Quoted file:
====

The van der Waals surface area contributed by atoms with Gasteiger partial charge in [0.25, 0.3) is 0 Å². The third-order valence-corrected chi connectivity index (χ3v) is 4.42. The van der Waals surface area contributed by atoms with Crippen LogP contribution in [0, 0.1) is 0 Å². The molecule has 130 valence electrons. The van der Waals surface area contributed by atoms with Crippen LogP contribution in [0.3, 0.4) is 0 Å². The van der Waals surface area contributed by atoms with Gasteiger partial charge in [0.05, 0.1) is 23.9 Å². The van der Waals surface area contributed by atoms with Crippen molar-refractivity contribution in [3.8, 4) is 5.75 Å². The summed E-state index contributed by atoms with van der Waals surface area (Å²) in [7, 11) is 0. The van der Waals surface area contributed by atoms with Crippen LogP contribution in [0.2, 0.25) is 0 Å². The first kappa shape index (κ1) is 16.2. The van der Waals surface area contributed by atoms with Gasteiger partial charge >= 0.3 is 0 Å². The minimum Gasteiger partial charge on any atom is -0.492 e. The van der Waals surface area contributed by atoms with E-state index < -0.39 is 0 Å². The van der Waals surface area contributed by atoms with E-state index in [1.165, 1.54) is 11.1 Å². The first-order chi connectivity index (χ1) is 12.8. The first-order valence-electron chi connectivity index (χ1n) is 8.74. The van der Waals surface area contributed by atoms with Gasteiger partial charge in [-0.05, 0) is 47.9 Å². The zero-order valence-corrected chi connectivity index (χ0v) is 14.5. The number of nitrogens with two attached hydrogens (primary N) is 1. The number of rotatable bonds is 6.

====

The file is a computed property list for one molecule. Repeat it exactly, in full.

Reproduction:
The van der Waals surface area contributed by atoms with Gasteiger partial charge in [0.25, 0.3) is 0 Å². The third-order valence-corrected chi connectivity index (χ3v) is 4.42. The van der Waals surface area contributed by atoms with Crippen LogP contribution in [0, 0.1) is 0 Å². The molecule has 130 valence electrons. The van der Waals surface area contributed by atoms with Crippen LogP contribution in [0.3, 0.4) is 0 Å². The van der Waals surface area contributed by atoms with Gasteiger partial charge in [0.05, 0.1) is 23.9 Å². The van der Waals surface area contributed by atoms with Crippen molar-refractivity contribution in [3.8, 4) is 5.75 Å². The summed E-state index contributed by atoms with van der Waals surface area (Å²) in [7, 11) is 0. The van der Waals surface area contributed by atoms with Crippen LogP contribution in [0.2, 0.25) is 0 Å². The first kappa shape index (κ1) is 16.2. The van der Waals surface area contributed by atoms with Gasteiger partial charge >= 0.3 is 0 Å². The minimum Gasteiger partial charge on any atom is -0.492 e. The van der Waals surface area contributed by atoms with E-state index < -0.39 is 0 Å². The van der Waals surface area contributed by atoms with E-state index in [1.165, 1.54) is 11.1 Å². The first-order chi connectivity index (χ1) is 12.8. The first-order valence-electron chi connectivity index (χ1n) is 8.74. The van der Waals surface area contributed by atoms with Gasteiger partial charge in [-0.05, 0) is 47.9 Å². The zero-order valence-corrected chi connectivity index (χ0v) is 14.5. The number of nitrogens with two attached hydrogens (primary N) is 1. The number of rotatable bonds is 6.